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Address and Pointers

Address and Pointers

  • Go is fast because of its pass-by-value feature i.e. when we call a function with an argument the go compiler simply uses the value of the argument rather than the parameter itself. That means the changes in the functions will remain inside the function.
  • The address is the technical term used in computer science when a compiler is allocating some space in its memory and each address is unique with hexadecimal values which is a way to represent 1 digit values and to find the address of a variable we use & operator.
func main() {

  treasure := "The friend we make along the way."

  fmt.Println(&treasure) //outputs 0xc000010230

}
  • Pointers are those variables that store addresses for us and the syntax to declare pointers is

    var pointerForInt *int

Dereferencing

  • In Dereferencing we can change the value of the pointer while having the same address let's follow this code snippet.
  • Here, we use pointerForStr variable to store the address of the lyrics variable and then we used * operator to change the value at that address our pointer is pointing to i.e. lyrics.
lyrics := "Moments so dear"

pointerForStr := &lyrics

*pointerForSter = "Journeys to plan"

fmt.Println(lyrics) //prints journeys to plan

With this we can approach the problem of changing values of the variable in different scope

  • Lets us understand this problem in more context firstly, understand this code snippet.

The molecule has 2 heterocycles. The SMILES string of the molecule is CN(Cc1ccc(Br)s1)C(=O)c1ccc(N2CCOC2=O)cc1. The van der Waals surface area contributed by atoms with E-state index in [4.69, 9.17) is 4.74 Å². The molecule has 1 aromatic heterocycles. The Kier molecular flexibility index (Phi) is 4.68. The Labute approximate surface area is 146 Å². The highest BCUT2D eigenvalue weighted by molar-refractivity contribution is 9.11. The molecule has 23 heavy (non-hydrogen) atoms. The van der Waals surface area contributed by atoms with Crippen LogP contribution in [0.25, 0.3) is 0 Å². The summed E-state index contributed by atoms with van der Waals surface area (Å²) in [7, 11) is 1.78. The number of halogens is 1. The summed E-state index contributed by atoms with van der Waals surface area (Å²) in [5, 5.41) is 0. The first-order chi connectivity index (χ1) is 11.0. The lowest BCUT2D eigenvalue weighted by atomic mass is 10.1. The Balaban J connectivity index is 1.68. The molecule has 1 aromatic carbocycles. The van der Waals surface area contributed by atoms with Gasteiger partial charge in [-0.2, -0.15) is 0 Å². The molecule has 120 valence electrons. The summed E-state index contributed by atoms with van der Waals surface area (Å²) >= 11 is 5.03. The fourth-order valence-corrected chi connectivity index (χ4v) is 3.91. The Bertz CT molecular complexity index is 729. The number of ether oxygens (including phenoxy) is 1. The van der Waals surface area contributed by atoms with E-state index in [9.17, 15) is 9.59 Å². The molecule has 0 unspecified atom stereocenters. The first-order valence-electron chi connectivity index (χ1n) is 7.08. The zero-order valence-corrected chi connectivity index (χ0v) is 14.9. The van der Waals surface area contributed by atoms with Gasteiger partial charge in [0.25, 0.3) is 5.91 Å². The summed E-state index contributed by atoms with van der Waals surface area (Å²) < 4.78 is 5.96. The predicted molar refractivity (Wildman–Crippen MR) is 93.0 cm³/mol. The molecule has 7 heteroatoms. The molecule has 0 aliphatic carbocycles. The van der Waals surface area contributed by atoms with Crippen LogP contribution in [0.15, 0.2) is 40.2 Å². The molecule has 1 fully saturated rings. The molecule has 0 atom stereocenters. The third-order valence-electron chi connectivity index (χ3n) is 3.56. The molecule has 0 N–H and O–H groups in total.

func addHundred(num int) {
    
      num += 100
    
    }
    
    func main() {
    
      x := 1
    
      addHundred(x)
    
      fmt.Println(x) //prints 1
    
    }

    We can see that the value of x is not changing even though the function addHundred is doing fine this is because we know that Go is a pass-by-value language which only and In order to change the value of our variable x we need to provide the address and store the value there this is where pointers and address come into the picture.

    func addHundred (numPtr *int) {
    
      *numPtr += 100
    
    }

    Here we’re providing the pointer to the input of our function and hence we are passing the value of the pointer which is an address and there we are dereferencing the value of the pointer and adding 100 to it.

    func addHundred (numPtr *int) {
    
      *numPtr += 100
    
    }
    
    func main() {
    
      x := 1
    
      addHundred(&x)
    
      fmt.Println(x) ..prints 101
    
    }

    Now our code works fine!